With regard to the factors associated with survival, we found that age, cerebrovascular disease, and lower hemoglobin were risk factors, while female sex were protective factors, which are not totally consistent with those reported by other studies. Some studies [6, 30,31,32] discovered that age and diabetes were risk factors associated with death. Another study in eastern China  followed up 22,379 patients for a median of 29 months and found that age, diabetic nephropathy, and cardiovascular disease were risk factors. Overall, most studies found that age is a risk factor affecting survival in dialysis patients, which is consistent with our findings. Additionally, cerebrovascular disease and lower hemoglobin were also risk factors in this study. Anemia is a common complication among dialysis patients. The literature  states that adverse cardiovascular events and all-cause mortality among patients decrease by between 6% and 5%, respectively, for every 10 g/L increase in hemoglobin levels among dialysis patients. In addition, in patients with anemia, the use of high-dose erythropoietin may increase the risk of cerebrovascular disease by increasing hypertension, vascular sclerosis, and blood viscosity. The impact of gender on survival in dialysis patients is still under debate. Although some studies showed no difference in survival [6, 10], there were studies that revealed a decreased risk of technique failure for females [34, 35]. The survival advantage in female patients may be due to better compliance with standardized management, or more independence from others in maintaining their selfcare than male patients.
There are several limitations of this study worth mentioning. The main limitation is that it was not a randomized study but rather a retrospective observational cohort study, and propensity score matching can account only for observed confounders. Despite propensity score matching and adjustment for several confounding factors, residual confounding cannot be excluded. Therefore, this study may not be completely free of bias due to confounding. Moreover, we failed to use 1:2 propensity score matching, which will be more representative of the data. Second, we stopped follow-up when the dialysis modality change event occurred, and failed to collect complete data to conduct a sensitivity analysis. The effect of switching the type of RRT and the possibility of changing dialysis mode to reduce the short-term risk of death was not considered. Third, only baseline laboratory test results were recorded, which might be altered during dialysis treatment. Therefore, the laboratory tests shown in this study could not reflect the situation of patients in the treatment process. Fourth, the study population was small (250 patients), and the survival rates of only the first 3 years were compared. Last, only 60 diabetes patients were included in the secondary analysis, and the two groups were not well matched, as the HD patients had a shorter duration of follow-up, higher rates of glomerulus nephritis, and lower values of serum creatinine and cholesterol.
In conclusion, our study showed that the two modes of dialysis were not significantly different regarding the survival of patients with ESRD. PD was associated with better survival in diabetic ESRD patients. More research is needed to verify whether PD may be a therapy of priority in diabetic ESRD patients.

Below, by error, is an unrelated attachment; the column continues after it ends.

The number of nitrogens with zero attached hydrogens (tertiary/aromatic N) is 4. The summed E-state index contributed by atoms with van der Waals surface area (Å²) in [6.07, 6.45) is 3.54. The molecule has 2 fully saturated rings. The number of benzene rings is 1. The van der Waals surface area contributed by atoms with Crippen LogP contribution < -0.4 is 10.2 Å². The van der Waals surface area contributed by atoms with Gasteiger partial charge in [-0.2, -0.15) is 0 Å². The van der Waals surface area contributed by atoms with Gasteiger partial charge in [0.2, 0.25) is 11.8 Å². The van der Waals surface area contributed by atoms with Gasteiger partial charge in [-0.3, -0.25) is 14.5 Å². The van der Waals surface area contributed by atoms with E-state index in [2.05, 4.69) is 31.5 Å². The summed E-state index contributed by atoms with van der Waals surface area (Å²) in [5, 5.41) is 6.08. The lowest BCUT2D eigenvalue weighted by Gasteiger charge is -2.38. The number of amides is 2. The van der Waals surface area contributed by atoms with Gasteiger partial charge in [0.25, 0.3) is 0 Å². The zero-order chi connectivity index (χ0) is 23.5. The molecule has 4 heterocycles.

The datasets used and/or analyzed during the current study are available from the corresponding author on reasonable request and with permission of Zhongshan Hospital of Traditional Chinese Medicine Affiliated to Guangzhou University of Traditional Chinese Medicine.
End-stage renal disease
Randomized controlled trial
Charlson comorbidities index
Chinese National Renal Data System
Propensity score matching
Automated peritoneal dialysis
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We thank all doctors, nursing staff and IT engineers of the CNRDS database for their excellent assistance in registering data from ESRD patients.
This work was supported by the Foundation of National Key Clinical Department (Traditional Chinese Medicine), China (Grant No. 80), the Project of Guangdong Provincial Famous Traditional Chinese Medicine Studio (Grant No. 283), the Research Fund of Guangdong Provincial Administration of Traditional Chinese Medicine (Grant No. 20223020) and the Research project of Zhongshan Health Bureau (Grant No. 2021J181).
Ethical approval and consent to participate
This study was conducted in accordance with the ethical principles of the Helsinki Declaration and approved by the institutional review board of Zhongshan Hospital of Traditional Chinese Medicine Affiliated to Guangzhou University of Traditional Chinese Medicine (approval No. 2022ZSZY-LLK-453). With the approval of the institutional review board of Zhongshan Hospital of Traditional Chinese Medicine Affiliated to Guangzhou University of Traditional Chinese Medicine, the data used in this study were exempted from patient consent.
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The authors declare no competing interests.
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Liu, L., Pang, J., Xu, J. et al. Impact of initial dialysis modality on the survival of patients with ESRD: a propensity-score-matched study. BMC Nephrol 24, 313 (2023). https://doi.org/10.1186/s12882-023-03312-0